[A spokesman for the Afghan Ulema Council Mohammad Qasim Halimi, said the conference is backed by prominent Islamic scholars from different parts of the Muslim world. (AFP Photo)]
Jeddah: The International Ulema Conference on Peace and Security in Afghanistan has called for an end to the violence in the country, saying fighting between Muslims was strictly prohibited in Islam even as the government said there are 'plots against the country for political, economic and ideological interests'.
“There are many plots against Afghanistan for political, economic and even ideological interests. We expect that the Muslim scholars will come up with a fatwa that forbids the war in Afghanistan,” Executive adviser to the Afghani President, Painda Mohammad Hikmat, said while participating in the International Conference which began in Jeddah on Tuesday.
Secretary-General of the Organization of Islamic Cooperation (OIC) Dr. Yousef bin Ahmad Al-Othaimeen in his opening address called on the Afghan government and “all components of Afghan society” to respond to work toward peace in the country.
“Our conference today is a reflection of the gravity of the strife and division in Afghanistan that have denied Afghan people the grace of security and stability, hindered development, frustrated society and killed hope,” he said. “Worse still, killing the innocent in the name of Islam has aggravated the situation.”
Stating that this conference comes at a critical time in Afghanistan’s history, he said, “Great store is set by this event to meet the aspirations and hopes of the people who have been torn apart by the fighting and want to see their country return to security, stability and prosperity."
“Afghanistan has long been on our agenda at the OIC. The organization has always come out in full support of this country, engaging in countless initiatives and actions, both regional and international", he said.
“It is a matter of huge responsibility for you to live up to what the people of Afghanistan expect. We are confident this conference will be of great benefit not only to Afghanistan but also to the broader Muslim world", Al-Othaimeen said.
"The entire Muslim community is looking forward to you correcting the misguided and distorted interpretations of the Islamic teachings, and stand in the way of evildoers mortgaging Islam, stirring up destruction and acting wrongly in the name of Islam,” he said.
Under the patronage of Makkah Gov. Prince Khaled Al-Faisal, senior ulema, or Islamic scholars, from Saudi Arabia and the Muslim world said it was important the crisis in the country has “a supporting religious reference.”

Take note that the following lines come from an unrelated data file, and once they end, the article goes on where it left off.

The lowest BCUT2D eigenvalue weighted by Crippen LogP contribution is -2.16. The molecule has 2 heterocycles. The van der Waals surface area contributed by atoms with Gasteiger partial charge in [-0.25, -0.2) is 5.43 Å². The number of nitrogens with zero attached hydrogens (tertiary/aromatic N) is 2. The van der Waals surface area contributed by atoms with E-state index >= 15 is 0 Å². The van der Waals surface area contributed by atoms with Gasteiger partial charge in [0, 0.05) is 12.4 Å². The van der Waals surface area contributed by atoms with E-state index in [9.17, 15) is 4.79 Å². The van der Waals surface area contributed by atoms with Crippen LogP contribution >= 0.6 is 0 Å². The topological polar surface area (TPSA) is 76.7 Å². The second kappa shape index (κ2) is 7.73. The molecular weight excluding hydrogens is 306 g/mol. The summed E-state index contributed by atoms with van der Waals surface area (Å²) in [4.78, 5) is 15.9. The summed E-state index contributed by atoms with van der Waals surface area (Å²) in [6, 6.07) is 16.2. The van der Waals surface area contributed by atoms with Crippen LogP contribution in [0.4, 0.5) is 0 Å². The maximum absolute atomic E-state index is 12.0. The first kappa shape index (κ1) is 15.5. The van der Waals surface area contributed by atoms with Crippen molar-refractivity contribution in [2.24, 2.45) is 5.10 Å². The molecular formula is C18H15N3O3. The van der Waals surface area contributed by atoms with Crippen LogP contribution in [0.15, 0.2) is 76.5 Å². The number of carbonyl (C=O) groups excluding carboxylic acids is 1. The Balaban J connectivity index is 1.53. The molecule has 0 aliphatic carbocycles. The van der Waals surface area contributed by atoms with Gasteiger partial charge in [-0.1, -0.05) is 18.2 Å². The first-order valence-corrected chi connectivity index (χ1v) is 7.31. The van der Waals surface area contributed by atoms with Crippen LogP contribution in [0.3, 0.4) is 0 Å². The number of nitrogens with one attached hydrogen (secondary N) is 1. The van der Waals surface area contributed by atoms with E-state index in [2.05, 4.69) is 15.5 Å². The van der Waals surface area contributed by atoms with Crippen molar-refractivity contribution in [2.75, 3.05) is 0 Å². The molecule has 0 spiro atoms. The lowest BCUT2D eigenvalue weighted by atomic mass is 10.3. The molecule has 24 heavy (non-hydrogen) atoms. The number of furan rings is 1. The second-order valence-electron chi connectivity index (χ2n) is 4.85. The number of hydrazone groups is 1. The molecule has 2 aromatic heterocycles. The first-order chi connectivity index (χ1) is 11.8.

Also present at the conference, which began on Tuesday, were the Saudi Minister of Islamic Affairs Sheikh Abdullatif bin Abdul Aziz Al-Asheikh, Imam of the Grand Mosque Sheikh Saleh bin Humaid and senior ulema member and member of the Ifta permanent committee and adviser at the Saudi royal court Abdullah Al-Mutlaq, Arab News reported.
Speaking to Arab News, the special envoy to the Afghani president, Mohammed Akram Khpalwak, said, “The gathering of these Muslim scholars is of great importance to us as they agreed that fighting among Muslims is strictly prohibited in Islam.”
A spokesman for the Afghan Ulema Council Mohammad Qasim Halimi, said the conference is backed by prominent Islamic scholars from different parts of the Muslim world.
“Islamic scholars have a word to say and all Muslims will consider and obey them — and I hope their call will find acceptance from the Taliban, especially after both parties of the Afghani conflict listened to the Friday sermons delivered by the Imams of the two holy mosques a few weeks ago,” Halimi told Arab News.
He said that that about 40,000 people have died in the Afghanistan conflict since 2001.
“The reason behind such atrocities is the ideology of terrorists who accept nothing but their views and opinions. They are, in fact, using religion to reach their political or economic goals. Otherwise, they are just infiltrators for external hands,” he said.
Deputy Education Minister and Member of the Executive Board of the Ulema Council Shafiq Samim said the war had forced more than 1,000 schools out of the 18,000 countrywide to close.
“These schools are in the areas where Taliban and Daesh militias are found,” he told Arab News.
“We hope the declaration of this conference will help convince the Taliban to share a dialogue table with the government,” Samim said.
For all the latest News, Opinions and Views, download ummid.com App
Select Langauge To Read in Urdu, Hindi, Marathi or Arabic